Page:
whole mung beans

favourite rasam recipe – three ways

22nd August 2018

This is a recipe I fall back on as a twice or thrice weekly meal. It is the same recipe, same measurement of spices, using a variety of different dal and vegetables. The first two recipes include grinding the coconut-rasam mixture, while the third does not, making it a quicker dish to prepare. It’s a good example of how one recipe can be used in many variations to give a totally different dish.

In these three recipes, I alternate between using mung beans(whole moong dal)toor dal and split yellow moong dal. The rasam powder can be replaced with sambar powder in all dishes.

whole mung beans with tomatoes & chard

Preparation 40 minutes

Serves 3 – 4

ingredients 

½ cup/100g mung beans(whole moong dal)

4 cups water/1-litre

1 medium tomato(100g), finely chopped

1 cup/50g tightly packed chard leaves (can use kale/fenugreek)

2 heaped Tbsp brown sugar/jaggery

1 heaped tsp rock salt

sambar-coconut mix

¼ cup/20g dried shredded unsweetened coconut

1½ heaped tsp rasam powder (mildly spiced) 

½ – 1 tsp tamarind paste 

1½ cups/375ml water

voggarane 

2 tsp ghee

½ heaped tsp black mustard seeds

10 fresh curry leaves

⅛ heaped tsp asafoetida powder 

⅛ heaped tsp turmeric powder

preparation

1.  In a heavy-based saucepan, wash the dal until the water runs clear, drain, pour in 4 cups water into the saucepan and bring to boil, then reduce the heat to maintain a rapid simmer.

2.  After 10 minutes, add the tomatoes – simmer until dal is soft and has broken down – approximately 30 minutes. 

prepare the rasam-coconut mix

3.  In an upright blender, add the dried coconut, rasam powder, tamarind, and ¾ cup water, blend for 1 minute, until smooth, then add to dal rinsing the blender clean with the remaining ¾ cup water.

prepare the voggarane 

4.  In a small pan over medium heat, heat the ghee, add mustard seeds; when the seeds turn grey and pop, add the curry leaves, asafoetida and turmeric powder, swishing the pan around for the spices to fry evenly.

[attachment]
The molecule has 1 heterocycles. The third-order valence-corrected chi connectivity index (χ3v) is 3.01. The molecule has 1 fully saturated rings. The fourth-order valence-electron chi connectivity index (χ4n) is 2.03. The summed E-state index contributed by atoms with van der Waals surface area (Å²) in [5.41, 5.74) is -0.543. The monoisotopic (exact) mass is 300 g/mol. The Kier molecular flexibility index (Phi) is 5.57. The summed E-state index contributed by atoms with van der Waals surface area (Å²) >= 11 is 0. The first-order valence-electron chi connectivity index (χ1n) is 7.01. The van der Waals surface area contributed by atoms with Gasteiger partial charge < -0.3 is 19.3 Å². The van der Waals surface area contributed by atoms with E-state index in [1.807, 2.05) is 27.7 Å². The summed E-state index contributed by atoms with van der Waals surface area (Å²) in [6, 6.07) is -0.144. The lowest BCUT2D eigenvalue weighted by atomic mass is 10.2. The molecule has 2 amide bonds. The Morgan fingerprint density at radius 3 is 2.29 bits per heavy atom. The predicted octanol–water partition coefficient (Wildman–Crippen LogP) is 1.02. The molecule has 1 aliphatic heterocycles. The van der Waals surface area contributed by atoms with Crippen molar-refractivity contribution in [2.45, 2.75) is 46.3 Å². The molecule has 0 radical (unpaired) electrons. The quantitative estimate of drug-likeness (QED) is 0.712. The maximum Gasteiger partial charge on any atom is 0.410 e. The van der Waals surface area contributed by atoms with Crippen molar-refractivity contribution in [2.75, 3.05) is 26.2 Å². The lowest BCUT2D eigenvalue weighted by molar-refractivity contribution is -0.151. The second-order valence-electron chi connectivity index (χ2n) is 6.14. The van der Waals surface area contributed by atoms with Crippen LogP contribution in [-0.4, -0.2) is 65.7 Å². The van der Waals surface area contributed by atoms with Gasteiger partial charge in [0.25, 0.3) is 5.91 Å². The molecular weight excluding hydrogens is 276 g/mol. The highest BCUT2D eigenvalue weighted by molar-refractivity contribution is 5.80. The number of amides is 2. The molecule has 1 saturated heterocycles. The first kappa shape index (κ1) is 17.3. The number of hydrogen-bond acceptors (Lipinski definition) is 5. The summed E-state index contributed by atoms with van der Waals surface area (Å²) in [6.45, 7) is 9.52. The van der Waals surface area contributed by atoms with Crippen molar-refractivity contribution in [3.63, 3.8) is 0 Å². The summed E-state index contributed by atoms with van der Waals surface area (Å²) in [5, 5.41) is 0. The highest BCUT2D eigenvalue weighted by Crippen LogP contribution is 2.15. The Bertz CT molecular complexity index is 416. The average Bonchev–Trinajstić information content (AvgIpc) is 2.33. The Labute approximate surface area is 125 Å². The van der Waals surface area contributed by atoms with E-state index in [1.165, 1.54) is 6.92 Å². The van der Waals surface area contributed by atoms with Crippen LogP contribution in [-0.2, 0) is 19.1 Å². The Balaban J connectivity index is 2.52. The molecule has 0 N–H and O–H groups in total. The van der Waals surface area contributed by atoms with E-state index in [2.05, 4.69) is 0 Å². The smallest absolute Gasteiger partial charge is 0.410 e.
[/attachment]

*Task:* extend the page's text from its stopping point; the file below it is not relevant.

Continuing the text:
5.  Pour the voggarane into the dal, add salt, jaggery and stir in the chopped chard leaves.  Allow to sit for 5 minutes for the flavours to settle, the chard to soften and dal to thicken slightly.  Taste adding more sweet, tamarind or salt.

Serve with rice, yoghurt and drizzle with a spoon of ghee.

split moong dal with charred okra & fenugreek

Preparation – 40 minutes

Serves 3 – 4

This dish requires frying the vegetables, in this case, the okra, in the voggarane until nicely charred, then stirring it through the cooked dal when ready to serve. I like to keep 1 cup of the okra aside to use as garnish. This method of cooking works very nicely with green beans as well.

ingredients 

½ cup/100g split yellow moong dal

3 cups/750ml water

2 heaped Tbsp sugar/jaggery

1 heaped tsp rock salt

rasam-coconut mix

¼ cup/20g dried shredded unsweetened coconut

1½ heaped tsp rasam powder (moderately spiced)

½ – 1 tsp tamarind paste 

1½ cups/375ml water

voggarane 

3 Tbsp peanut oil

½ heaped tsp black mustard seeds

1 heaped Tbsp channa dal

1 heaped tsp urad dal

400g okra

15 fresh curry leaves

⅛ heaped tsp asafoetida powder 

⅛ heaped tsp turmeric powder

2 cups fresh fenugreek/kale/ coriander leaves – chopped

preparation

1.  In a heavy-based saucepan, wash the dal until the water runs clear, drain, pour in 3 cups water and bring to boil, then reduce the heat to maintain a rapid simmer – simmer until dal is soft and has broken down – approximately 30 minutes.

2. Top, tail the okra and cut into 1 cm pieces and measure out the remaining ingredients – set aside.

prepare the rasam-coconut mix

3.  In an upright blender, add the rasam powder, tamarind, dried coconut and ¾ cup water, blend for 1 minute, until smooth, add to the dal rinsing the blender clean with the remaining ¾ cup water.

prepare the voggarane 

4.  In a skillet over medium-high heat, add oil and mustard seeds; when the seeds turn grey and pop, add the channa and urad dal, fry until both dals are golden-brown.

5.  Add the okra and keep everything moving in the pan until all the okra starts to char around the edges – approximately 5 minutes, then turn off the heat and fold in the chopped fenugreek leaves.

6.  Set aside 1 cup of the cooked okra for garnishing and stir the remaining into the dal.  Taste adding more sweet, sour or salt.

This dish is best served immediately as the okra can become gooey, otherwise, keep the okra and dal separate until ready to serve. Serve with rice and drizzle with ghee.

toor dal with carrots and green beans

Preparation 40 minutes

Serves 3 – 4

This is the same procedure, using a different dal and vegetables, however, the rasam and coconut are added directly into the dish, no grinding required.

ingredients 

½ cup/100g toor dal 

cups /1-litre water

1 medium/100g carrot – finely chopped